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A Discussion of the Dramatic Power and Significance of Act III Scene iv of Macbeth

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A DISCUSSION OF THE DRAMATIC POWER AND SIGNIFICANCE OF ACT III SCENE iv OF MACBETH This scene is crucial to the play, both in terms of the events that take place in it and the implications that it has towards the plot and the minds of the characters involved in it. The scene is set in the main hall of Macbeth's castle, where he is holding a banquet, having invited all the thanes, in order to try and convince them of his worth as king. He is also, however, awaiting news of the fate of Banquo and Fleance, who he has arranged to be killed. This element of the scene is pivotal to both the rest of the scene, but also the play as a whole. The witches originally prophesised that Macbeth would be King, but also that Banquo's children would be Kings. This almost seems to haunt Macbeth, as he cannot bear the fact that he has a "Sword of Damocles" hanging above him, and that his days as King are already counting down towards an end, with Banquo's son Fleance his most dangerous threat after his close friend himself. It is for this reason that Macbeth has arranged the murders of Banquo and Fleance, in order that he might nullify the threat of Banquo's line before it becomes an actual problem for him. However, when Macbeth is informed by the Murderer that Fleance has escaped, it triggers the dramatic events of the scene. Also, the fact that Fleance has escaped means that Macbeth's position is still very much a fragile one and Macbeth himself is very much aware of this, as well as being terrified of the prospect of losing his power, that which is most dear to him. So, these various circumstances mean that the outcome of the attempted murder will dictate the path of the plot after this point in the play, and so the scene is pivotal to the play as a whole. ...read more.


This also emphasises the way in which Macbeth is attempting to justify himself and escape any qualms or doubt about his righteousness as well as his right to be king. One final way in which this is emphasised is with Macbeth's words at the very end of the scene. He proclaims: "My strange and self-abuse Is the initiate fear, that wants hard use: We are yet but young in deed." For me, this sums up Macbeths emotions at this point. He even goes so far as to say that the only reason that he feels so guilty about his actions is that he is not used to killing people, and so he needs to do it more often in order to become less affected by his emotions afterwards. However, this is quite out of character for Macbeth, an experienced and respected warrior. This tells us that his emotions are indeed partly because of the circumstances in which the murders took place, and the very fact that they were murders, and not killings on the battlefield. In general, I believe that the contrasting use of language and actions throughout the scene present a very accurate and intense image of Macbeth's state of mind at this point in the play. The fact that, when confronted by Banquo's ghost, Macbeth is sent into realms of shame and horror, and perhaps even begins the slope to his eventually total mental and emotional disintegration, is contrasting to the fact that in his words, he is utterly convinced of his cause, and convinces those around him of it as well. This shows to me the confusion and schizophrenic nature of Macbeth's mind at this time. It is not only Macbeth who is affected by their actions, however. The character of Lady Macbeth is a deeply complex one to analyse and she herself is perhaps most deeply affected by the murderous nature of the two central characters. ...read more.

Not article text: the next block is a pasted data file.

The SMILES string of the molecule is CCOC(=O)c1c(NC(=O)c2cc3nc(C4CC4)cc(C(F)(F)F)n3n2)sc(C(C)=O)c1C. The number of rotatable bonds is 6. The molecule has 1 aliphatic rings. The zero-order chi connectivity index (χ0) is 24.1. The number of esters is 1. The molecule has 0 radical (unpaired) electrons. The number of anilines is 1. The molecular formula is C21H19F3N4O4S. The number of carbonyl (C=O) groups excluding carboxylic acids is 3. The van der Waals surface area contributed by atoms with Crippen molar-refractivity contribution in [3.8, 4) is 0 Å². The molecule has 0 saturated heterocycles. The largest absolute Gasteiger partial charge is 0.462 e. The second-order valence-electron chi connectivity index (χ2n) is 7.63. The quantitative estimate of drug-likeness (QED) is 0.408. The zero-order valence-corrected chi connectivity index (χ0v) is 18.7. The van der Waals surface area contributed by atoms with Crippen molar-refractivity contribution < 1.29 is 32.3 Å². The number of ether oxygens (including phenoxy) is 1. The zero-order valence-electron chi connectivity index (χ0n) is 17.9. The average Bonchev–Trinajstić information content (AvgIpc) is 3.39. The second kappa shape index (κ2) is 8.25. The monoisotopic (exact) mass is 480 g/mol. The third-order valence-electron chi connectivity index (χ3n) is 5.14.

This nullifies the ability of the audience to feel pity for her. In Polanski's version of the film, many methods are used to intensify elements of the play in order to create maximum impact. One particular example of this is while Macbeth is being confronted by Banquo's ghost. In this shot, Macbeth falls to the floor, putting him below the rest of the thanes. Also, the man standing immediately behind him is holding a bird of prey. We can learn two things from this, namely that Macbeth has now been lowered beneath Banquo in realisation of his guilt, but most importantly that Macbeth, the hunter, has now become the hunted. This shows the reversal in fortunes and demise of Macbeth, and reinforces the idea that "what goes around comes around", and the "Sword of Damocles" hanging above Macbeth. One other very effective method which Polanski uses is with the presence of the entertainment in the hall. The bear-baiting which is taking place signifies the pleasure now being taken from pain, just as felt by Macbeth. Also, when the animals have been killed they are dragged along the floor, covering the straw which lies there in blood. This represents the corruption of Macbeth's court, just as his mind is corrupted by both people and his own ambition. One other related method to this is the use of the character Rosse. In the play itself, Rosse is a neutral character, but Polanski portrays him as a double-crosser, who murders Banquo, and then helps with the murders of his fellow killers. This shows the corruption of those close to Macbeth, and the way in which evil spreads in every direction. Finally, and in my opinion most importantly, Polanski emphasises the faltering relationship between Macbeth and Lady Macbeth. In the early parts of the film, they are always shown together, united, and crucially in the same shot. However, from this scene onwards, the couple are shown in separate camera shots, emphasising the growing rift between them, and the fact that they are now arguing against each other. ...read more.

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